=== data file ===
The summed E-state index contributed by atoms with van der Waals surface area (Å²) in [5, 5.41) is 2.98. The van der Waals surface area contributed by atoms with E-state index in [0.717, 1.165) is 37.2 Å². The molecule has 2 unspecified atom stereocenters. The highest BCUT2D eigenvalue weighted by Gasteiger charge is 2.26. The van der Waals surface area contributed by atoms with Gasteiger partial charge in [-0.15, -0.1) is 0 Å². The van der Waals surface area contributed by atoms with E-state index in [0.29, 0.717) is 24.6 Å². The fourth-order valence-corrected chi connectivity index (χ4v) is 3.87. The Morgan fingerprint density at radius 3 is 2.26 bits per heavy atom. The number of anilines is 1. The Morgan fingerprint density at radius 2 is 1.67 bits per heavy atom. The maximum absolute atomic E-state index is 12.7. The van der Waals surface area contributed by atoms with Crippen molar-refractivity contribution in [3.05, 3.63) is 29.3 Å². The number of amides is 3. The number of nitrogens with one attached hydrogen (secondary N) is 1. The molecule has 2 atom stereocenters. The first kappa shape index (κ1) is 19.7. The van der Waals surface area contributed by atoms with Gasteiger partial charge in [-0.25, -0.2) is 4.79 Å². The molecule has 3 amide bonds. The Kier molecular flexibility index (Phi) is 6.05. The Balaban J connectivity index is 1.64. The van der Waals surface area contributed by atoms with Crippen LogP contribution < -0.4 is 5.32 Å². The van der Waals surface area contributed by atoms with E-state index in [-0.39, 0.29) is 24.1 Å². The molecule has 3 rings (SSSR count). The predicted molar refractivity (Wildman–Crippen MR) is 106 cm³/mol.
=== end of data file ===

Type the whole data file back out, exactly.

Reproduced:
The summed E-state index contributed by atoms with van der Waals surface area (Å²) in [5, 5.41) is 2.98. The van der Waals surface area contributed by atoms with E-state index in [0.717, 1.165) is 37.2 Å². The molecule has 2 unspecified atom stereocenters. The highest BCUT2D eigenvalue weighted by Gasteiger charge is 2.26. The van der Waals surface area contributed by atoms with Gasteiger partial charge in [-0.15, -0.1) is 0 Å². The van der Waals surface area contributed by atoms with E-state index in [0.29, 0.717) is 24.6 Å². The fourth-order valence-corrected chi connectivity index (χ4v) is 3.87. The Morgan fingerprint density at radius 3 is 2.26 bits per heavy atom. The number of anilines is 1. The Morgan fingerprint density at radius 2 is 1.67 bits per heavy atom. The maximum absolute atomic E-state index is 12.7. The van der Waals surface area contributed by atoms with Crippen molar-refractivity contribution in [3.05, 3.63) is 29.3 Å². The number of amides is 3. The number of nitrogens with one attached hydrogen (secondary N) is 1. The molecule has 2 atom stereocenters. The first kappa shape index (κ1) is 19.7. The van der Waals surface area contributed by atoms with Gasteiger partial charge in [-0.25, -0.2) is 4.79 Å². The molecule has 3 amide bonds. The Kier molecular flexibility index (Phi) is 6.05. The Balaban J connectivity index is 1.64. The van der Waals surface area contributed by atoms with Crippen LogP contribution < -0.4 is 5.32 Å². The van der Waals surface area contributed by atoms with E-state index in [-0.39, 0.29) is 24.1 Å². The molecule has 3 rings (SSSR count). The predicted molar refractivity (Wildman–Crippen MR) is 106 cm³/mol.